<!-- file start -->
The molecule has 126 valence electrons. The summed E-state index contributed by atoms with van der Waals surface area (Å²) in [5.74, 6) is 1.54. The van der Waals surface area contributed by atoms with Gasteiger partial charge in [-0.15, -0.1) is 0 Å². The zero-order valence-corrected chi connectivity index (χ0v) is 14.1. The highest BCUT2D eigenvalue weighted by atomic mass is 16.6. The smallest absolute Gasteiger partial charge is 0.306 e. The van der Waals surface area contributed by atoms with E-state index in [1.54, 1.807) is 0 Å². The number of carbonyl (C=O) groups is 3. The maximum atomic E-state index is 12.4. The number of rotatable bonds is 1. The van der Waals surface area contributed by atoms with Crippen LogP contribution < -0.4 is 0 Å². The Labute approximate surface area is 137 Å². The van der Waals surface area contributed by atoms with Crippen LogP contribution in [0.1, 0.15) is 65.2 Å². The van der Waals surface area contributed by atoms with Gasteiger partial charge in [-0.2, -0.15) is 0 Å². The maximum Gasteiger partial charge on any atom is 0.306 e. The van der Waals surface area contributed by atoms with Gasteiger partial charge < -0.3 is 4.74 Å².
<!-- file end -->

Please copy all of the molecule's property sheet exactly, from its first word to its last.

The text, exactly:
The molecule has 126 valence electrons. The summed E-state index contributed by atoms with van der Waals surface area (Å²) in [5.74, 6) is 1.54. The van der Waals surface area contributed by atoms with Gasteiger partial charge in [-0.15, -0.1) is 0 Å². The zero-order valence-corrected chi connectivity index (χ0v) is 14.1. The highest BCUT2D eigenvalue weighted by atomic mass is 16.6. The smallest absolute Gasteiger partial charge is 0.306 e. The van der Waals surface area contributed by atoms with E-state index in [1.54, 1.807) is 0 Å². The number of carbonyl (C=O) groups is 3. The maximum atomic E-state index is 12.4. The number of rotatable bonds is 1. The van der Waals surface area contributed by atoms with Crippen LogP contribution < -0.4 is 0 Å². The Labute approximate surface area is 137 Å². The van der Waals surface area contributed by atoms with Crippen LogP contribution in [0.1, 0.15) is 65.2 Å². The van der Waals surface area contributed by atoms with Gasteiger partial charge in [-0.2, -0.15) is 0 Å². The maximum Gasteiger partial charge on any atom is 0.306 e. The van der Waals surface area contributed by atoms with Gasteiger partial charge < -0.3 is 4.74 Å².